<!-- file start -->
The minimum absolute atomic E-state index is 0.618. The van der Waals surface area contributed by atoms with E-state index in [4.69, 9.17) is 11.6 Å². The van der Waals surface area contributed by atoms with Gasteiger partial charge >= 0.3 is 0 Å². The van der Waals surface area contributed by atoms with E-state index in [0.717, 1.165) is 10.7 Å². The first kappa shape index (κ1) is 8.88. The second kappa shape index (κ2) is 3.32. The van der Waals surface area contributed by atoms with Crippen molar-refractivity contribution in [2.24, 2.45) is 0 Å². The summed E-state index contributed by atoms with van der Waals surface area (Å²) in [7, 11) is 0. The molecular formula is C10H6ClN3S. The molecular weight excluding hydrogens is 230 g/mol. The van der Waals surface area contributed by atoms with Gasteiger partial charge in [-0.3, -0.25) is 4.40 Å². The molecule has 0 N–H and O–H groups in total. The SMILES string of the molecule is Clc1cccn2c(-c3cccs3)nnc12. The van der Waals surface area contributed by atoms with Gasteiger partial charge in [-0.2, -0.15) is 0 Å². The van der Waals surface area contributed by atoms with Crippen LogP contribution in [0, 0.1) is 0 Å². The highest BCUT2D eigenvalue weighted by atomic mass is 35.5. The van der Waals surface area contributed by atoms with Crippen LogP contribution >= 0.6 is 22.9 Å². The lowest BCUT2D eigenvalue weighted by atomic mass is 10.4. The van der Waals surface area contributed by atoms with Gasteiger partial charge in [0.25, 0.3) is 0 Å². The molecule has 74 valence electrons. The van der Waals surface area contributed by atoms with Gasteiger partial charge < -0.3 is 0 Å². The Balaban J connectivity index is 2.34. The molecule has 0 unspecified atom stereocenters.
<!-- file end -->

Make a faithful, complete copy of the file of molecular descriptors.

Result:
The minimum absolute atomic E-state index is 0.618. The van der Waals surface area contributed by atoms with E-state index in [4.69, 9.17) is 11.6 Å². The van der Waals surface area contributed by atoms with Gasteiger partial charge >= 0.3 is 0 Å². The van der Waals surface area contributed by atoms with E-state index in [0.717, 1.165) is 10.7 Å². The first kappa shape index (κ1) is 8.88. The second kappa shape index (κ2) is 3.32. The van der Waals surface area contributed by atoms with Crippen molar-refractivity contribution in [2.24, 2.45) is 0 Å². The summed E-state index contributed by atoms with van der Waals surface area (Å²) in [7, 11) is 0. The molecular formula is C10H6ClN3S. The molecular weight excluding hydrogens is 230 g/mol. The van der Waals surface area contributed by atoms with Gasteiger partial charge in [-0.3, -0.25) is 4.40 Å². The molecule has 0 N–H and O–H groups in total. The SMILES string of the molecule is Clc1cccn2c(-c3cccs3)nnc12. The van der Waals surface area contributed by atoms with Gasteiger partial charge in [-0.2, -0.15) is 0 Å². The van der Waals surface area contributed by atoms with Crippen LogP contribution in [0, 0.1) is 0 Å². The highest BCUT2D eigenvalue weighted by atomic mass is 35.5. The van der Waals surface area contributed by atoms with Crippen LogP contribution >= 0.6 is 22.9 Å². The lowest BCUT2D eigenvalue weighted by atomic mass is 10.4. The van der Waals surface area contributed by atoms with Gasteiger partial charge in [0.25, 0.3) is 0 Å². The molecule has 74 valence electrons. The van der Waals surface area contributed by atoms with Gasteiger partial charge < -0.3 is 0 Å². The Balaban J connectivity index is 2.34. The molecule has 0 unspecified atom stereocenters.